Understanding BSPRA on an FHA 221(d)(4) LoanBrian Hansen
Raising equity in any real estate deal is a hurdle that must be successfully navigated to find success. Equity investors make many real estate deals possible when the equity requirements exceed the sponsors capabilities or risk tolerances. Conversely, increasing leverage means using less “raised equity” so the sponsor retains more profit and ownership.
Accessing the highest leverage percentages in the industry is very attractive to developers, because they want to preserve cash for their next project. This is usually one of the key drivers for using FHA commercial multifamily financing programs. For a market-rate project, the FHA 221(d)(4) program allows for up to 85% LTC (loan-to-cost). Developers that understand how to use BSPRA, know it can have the effect of reducing the cash required to close by about 3 – 4%. That might not seem like much, but an effective increase in leverage can eliminate the need for equity investors that a low leverage construction loan would require.
BSPRA stands for Builder Sponsor Profit & Risk Allowance. In the simplest terms; BSPRA is “paper equity” which is contributed to the project for the express purpose of reducing cash at closing. Because FHA wants successful projects, tying the interests of the general contractor and the developer together makes good business sense. The builder contributes their profit on the project in exchange for some ownership in the project. The BSPRA calculation is 10% of the hard costs of the project (excluding the land) which is added to the total development costs.
Raising total development costs allows for a higher loan amount based on the 85%LTC, the addition of the paper equity (BSPRA) reduces cash at closing and has the effect of adding 3 – 4% of additional leverage when compared to the pre-BSPRA total development costs.
For the technical readers out there, the HUD MAP Guide defines BSPRA as:
BSPRA is always 10% of replacement cost not including land, but is itself not an actual cost or fee to be paid to the identity of interest general contractor and/or development entity (sponsor). It is used to calculate the mortgage amount in Criteria 3(85% LTC). Its effect is to allow the identity of interest borrower/developer/contractor to contribute its presumed builder/developer profit (BSPRA) as equity whenever the mortgage amount is limited by Criteria 3. In a balanced summation of sources (loan proceeds, equity, etc.) and uses (costs of land, development, construction, capitalized interest, etc.) this presumed profit or BSPRA is added both to uses and sources. When Criteria 3 prevails, the mortgage amount will be a fixed percentage of costs.
The Identity of Interest is the agreement, detailing the interest (or ownership) of the general contractor in the project. It’s a requirement for the inclusion of BSPRA on a 221(d)(4) loan. The following are quoted from the HUD MAP Guide:
An identity of interest is construed to exist when:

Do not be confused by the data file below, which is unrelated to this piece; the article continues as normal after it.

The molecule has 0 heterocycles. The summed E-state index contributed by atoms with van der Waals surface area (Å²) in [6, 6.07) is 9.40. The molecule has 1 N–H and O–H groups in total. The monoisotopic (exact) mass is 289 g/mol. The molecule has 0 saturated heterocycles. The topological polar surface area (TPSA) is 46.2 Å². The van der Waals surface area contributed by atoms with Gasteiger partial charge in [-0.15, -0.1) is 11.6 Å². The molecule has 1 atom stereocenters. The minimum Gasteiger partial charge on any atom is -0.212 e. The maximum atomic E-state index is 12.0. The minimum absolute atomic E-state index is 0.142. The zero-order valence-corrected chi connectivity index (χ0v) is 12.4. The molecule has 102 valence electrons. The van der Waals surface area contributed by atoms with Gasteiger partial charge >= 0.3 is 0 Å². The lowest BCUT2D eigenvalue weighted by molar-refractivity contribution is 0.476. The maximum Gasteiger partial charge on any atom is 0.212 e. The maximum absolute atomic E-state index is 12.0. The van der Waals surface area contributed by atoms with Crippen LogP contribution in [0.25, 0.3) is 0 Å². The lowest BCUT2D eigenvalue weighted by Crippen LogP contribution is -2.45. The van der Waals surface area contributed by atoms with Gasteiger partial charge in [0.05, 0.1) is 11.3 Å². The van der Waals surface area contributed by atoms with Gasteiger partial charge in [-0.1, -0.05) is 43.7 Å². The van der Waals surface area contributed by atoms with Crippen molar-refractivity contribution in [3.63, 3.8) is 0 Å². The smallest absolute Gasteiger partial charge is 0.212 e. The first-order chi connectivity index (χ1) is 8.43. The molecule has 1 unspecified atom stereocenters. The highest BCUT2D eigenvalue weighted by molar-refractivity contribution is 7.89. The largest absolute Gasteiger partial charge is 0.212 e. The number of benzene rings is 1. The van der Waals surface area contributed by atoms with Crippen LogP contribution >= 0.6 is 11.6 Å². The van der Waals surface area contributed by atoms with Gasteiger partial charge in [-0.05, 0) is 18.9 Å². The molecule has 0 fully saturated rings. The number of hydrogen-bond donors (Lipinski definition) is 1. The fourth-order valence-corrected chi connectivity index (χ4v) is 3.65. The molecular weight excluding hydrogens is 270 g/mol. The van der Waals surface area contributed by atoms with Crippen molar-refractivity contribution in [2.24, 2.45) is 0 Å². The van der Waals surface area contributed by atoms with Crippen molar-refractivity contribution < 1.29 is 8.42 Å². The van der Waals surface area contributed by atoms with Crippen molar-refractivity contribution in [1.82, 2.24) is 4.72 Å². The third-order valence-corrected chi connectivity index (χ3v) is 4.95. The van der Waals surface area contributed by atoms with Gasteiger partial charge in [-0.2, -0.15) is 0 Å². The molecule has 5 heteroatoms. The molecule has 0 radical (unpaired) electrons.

- There is any financial interest of the borrower in the general contractor or any financial interest of the general contractor in the borrower.
- Any officer, director, or stockholder or partner of the borrower is also an officer, director or stockholder or partner of the general contractor.
- Any officer, director, stockholder, or partner of the borrower has any financial interest in the general contractor; or any Officer, director, stockholder, or partner of the general contractor has any financial interest in the borrower.
- The general contractor advances any funds to the borrower.
- The general contractor supplies and pays, on behalf of the borrower, the cost of any architectural services or engineering services other than those of a surveyor, general superintendent, or engineer employed by a general contractor in connection with its obligations under the construction contract.
- The general contractor takes stock or any interest in the borrower corporation as consideration of payment.
- There exists or comes into being any side deals, agreements, contracts, or undertakings entered into or contemplated, thereby altering, amending, or canceling any of the required closing documents, except as approved by the Secretary.
- Any relationship (e.g. family) existing which would give the borrower or general contractor control or influence over the price of the contract or the price paid to the subcontractor, material supplier or lessor of equipment.
BSPRA isn’t right for everyone and that is why we quote a BSPRA & non-BSPRA scenario for virtually all the multifamily development deals we work on. It’s helpful for our clients to compare both alternatives side by side. Also, it is good to be aware that one consequence of using BSPRA is that while it does reduce the cash necessary to close the deal, it does reduce monthly cash flow because the debt payments are higher. Ultimately BSPRA is a unique aspect of the FHA 221(d)(4) multifamily new construction loan program that can be another significant benefit to the developer looking to preserve as much capital as possible when building new projects. Higher leverage construction-to-permanent loans preserve cash to be deployed on future projects.